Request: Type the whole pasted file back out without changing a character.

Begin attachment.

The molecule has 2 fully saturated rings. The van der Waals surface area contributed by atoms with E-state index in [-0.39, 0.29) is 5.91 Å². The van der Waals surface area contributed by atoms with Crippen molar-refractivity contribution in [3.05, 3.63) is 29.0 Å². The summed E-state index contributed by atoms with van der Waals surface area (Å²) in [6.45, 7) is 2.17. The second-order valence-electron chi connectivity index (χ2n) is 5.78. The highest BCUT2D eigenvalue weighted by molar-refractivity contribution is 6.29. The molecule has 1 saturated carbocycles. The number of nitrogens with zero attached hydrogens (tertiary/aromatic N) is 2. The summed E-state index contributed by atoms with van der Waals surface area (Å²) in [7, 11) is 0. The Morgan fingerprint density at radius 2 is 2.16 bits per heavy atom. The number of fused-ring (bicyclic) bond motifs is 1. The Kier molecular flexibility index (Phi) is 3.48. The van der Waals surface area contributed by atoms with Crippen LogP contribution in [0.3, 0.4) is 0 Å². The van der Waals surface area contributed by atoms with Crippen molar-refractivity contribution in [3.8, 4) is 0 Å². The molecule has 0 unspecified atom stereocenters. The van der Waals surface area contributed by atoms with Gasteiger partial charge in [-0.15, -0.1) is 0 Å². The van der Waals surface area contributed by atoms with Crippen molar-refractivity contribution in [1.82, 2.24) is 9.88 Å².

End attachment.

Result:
The molecule has 2 fully saturated rings. The van der Waals surface area contributed by atoms with E-state index in [-0.39, 0.29) is 5.91 Å². The van der Waals surface area contributed by atoms with Crippen molar-refractivity contribution in [3.05, 3.63) is 29.0 Å². The summed E-state index contributed by atoms with van der Waals surface area (Å²) in [6.45, 7) is 2.17. The second-order valence-electron chi connectivity index (χ2n) is 5.78. The highest BCUT2D eigenvalue weighted by molar-refractivity contribution is 6.29. The molecule has 1 saturated carbocycles. The number of nitrogens with zero attached hydrogens (tertiary/aromatic N) is 2. The summed E-state index contributed by atoms with van der Waals surface area (Å²) in [7, 11) is 0. The Morgan fingerprint density at radius 2 is 2.16 bits per heavy atom. The number of fused-ring (bicyclic) bond motifs is 1. The Kier molecular flexibility index (Phi) is 3.48. The van der Waals surface area contributed by atoms with Crippen LogP contribution in [0.3, 0.4) is 0 Å². The van der Waals surface area contributed by atoms with Crippen molar-refractivity contribution in [3.8, 4) is 0 Å². The molecule has 0 unspecified atom stereocenters. The van der Waals surface area contributed by atoms with Gasteiger partial charge in [-0.15, -0.1) is 0 Å². The van der Waals surface area contributed by atoms with Crippen molar-refractivity contribution in [1.82, 2.24) is 9.88 Å².